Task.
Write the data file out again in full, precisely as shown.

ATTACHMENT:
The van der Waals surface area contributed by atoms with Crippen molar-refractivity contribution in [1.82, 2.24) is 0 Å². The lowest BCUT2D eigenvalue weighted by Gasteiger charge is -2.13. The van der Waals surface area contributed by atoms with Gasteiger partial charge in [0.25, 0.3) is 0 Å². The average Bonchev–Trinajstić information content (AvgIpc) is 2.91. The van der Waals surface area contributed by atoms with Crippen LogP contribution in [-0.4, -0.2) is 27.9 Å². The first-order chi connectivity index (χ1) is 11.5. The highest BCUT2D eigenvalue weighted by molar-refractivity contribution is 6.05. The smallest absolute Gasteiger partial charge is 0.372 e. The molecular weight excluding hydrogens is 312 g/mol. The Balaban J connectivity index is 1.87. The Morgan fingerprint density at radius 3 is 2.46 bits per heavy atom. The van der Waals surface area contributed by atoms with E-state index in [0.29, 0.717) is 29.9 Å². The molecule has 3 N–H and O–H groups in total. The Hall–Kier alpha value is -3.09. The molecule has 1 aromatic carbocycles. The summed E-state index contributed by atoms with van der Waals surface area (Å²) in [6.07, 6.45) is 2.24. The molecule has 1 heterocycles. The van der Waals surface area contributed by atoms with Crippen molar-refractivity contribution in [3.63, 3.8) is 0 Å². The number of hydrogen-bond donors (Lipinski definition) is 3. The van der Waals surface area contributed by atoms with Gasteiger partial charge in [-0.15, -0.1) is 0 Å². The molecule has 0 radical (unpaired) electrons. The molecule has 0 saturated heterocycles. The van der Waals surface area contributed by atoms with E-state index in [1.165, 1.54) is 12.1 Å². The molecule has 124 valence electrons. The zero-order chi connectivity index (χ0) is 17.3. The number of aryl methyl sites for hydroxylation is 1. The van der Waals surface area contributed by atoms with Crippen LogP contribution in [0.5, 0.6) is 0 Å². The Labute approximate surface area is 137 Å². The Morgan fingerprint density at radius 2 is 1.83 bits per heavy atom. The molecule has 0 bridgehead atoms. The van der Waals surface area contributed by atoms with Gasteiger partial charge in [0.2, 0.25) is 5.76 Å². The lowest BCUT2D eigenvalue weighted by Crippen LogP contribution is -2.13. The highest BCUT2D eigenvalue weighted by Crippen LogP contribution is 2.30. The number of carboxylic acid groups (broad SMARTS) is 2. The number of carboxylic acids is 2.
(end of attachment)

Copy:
The van der Waals surface area contributed by atoms with Crippen molar-refractivity contribution in [1.82, 2.24) is 0 Å². The lowest BCUT2D eigenvalue weighted by Gasteiger charge is -2.13. The van der Waals surface area contributed by atoms with Gasteiger partial charge in [0.25, 0.3) is 0 Å². The average Bonchev–Trinajstić information content (AvgIpc) is 2.91. The van der Waals surface area contributed by atoms with Crippen LogP contribution in [-0.4, -0.2) is 27.9 Å². The first-order chi connectivity index (χ1) is 11.5. The highest BCUT2D eigenvalue weighted by molar-refractivity contribution is 6.05. The smallest absolute Gasteiger partial charge is 0.372 e. The molecular weight excluding hydrogens is 312 g/mol. The Balaban J connectivity index is 1.87. The Morgan fingerprint density at radius 3 is 2.46 bits per heavy atom. The van der Waals surface area contributed by atoms with E-state index in [0.29, 0.717) is 29.9 Å². The molecule has 3 N–H and O–H groups in total. The Hall–Kier alpha value is -3.09. The molecule has 1 aromatic carbocycles. The summed E-state index contributed by atoms with van der Waals surface area (Å²) in [6.07, 6.45) is 2.24. The molecule has 1 heterocycles. The van der Waals surface area contributed by atoms with Crippen molar-refractivity contribution in [3.63, 3.8) is 0 Å². The number of hydrogen-bond donors (Lipinski definition) is 3. The van der Waals surface area contributed by atoms with Gasteiger partial charge in [-0.15, -0.1) is 0 Å². The molecule has 0 radical (unpaired) electrons. The molecule has 0 saturated heterocycles. The van der Waals surface area contributed by atoms with E-state index in [1.165, 1.54) is 12.1 Å². The molecule has 124 valence electrons. The zero-order chi connectivity index (χ0) is 17.3. The number of aryl methyl sites for hydroxylation is 1. The van der Waals surface area contributed by atoms with Crippen LogP contribution in [0.5, 0.6) is 0 Å². The Labute approximate surface area is 137 Å². The Morgan fingerprint density at radius 2 is 1.83 bits per heavy atom. The molecule has 0 bridgehead atoms. The van der Waals surface area contributed by atoms with Gasteiger partial charge in [0.2, 0.25) is 5.76 Å². The lowest BCUT2D eigenvalue weighted by Crippen LogP contribution is -2.13. The highest BCUT2D eigenvalue weighted by Crippen LogP contribution is 2.30. The number of carboxylic acid groups (broad SMARTS) is 2. The number of carboxylic acids is 2.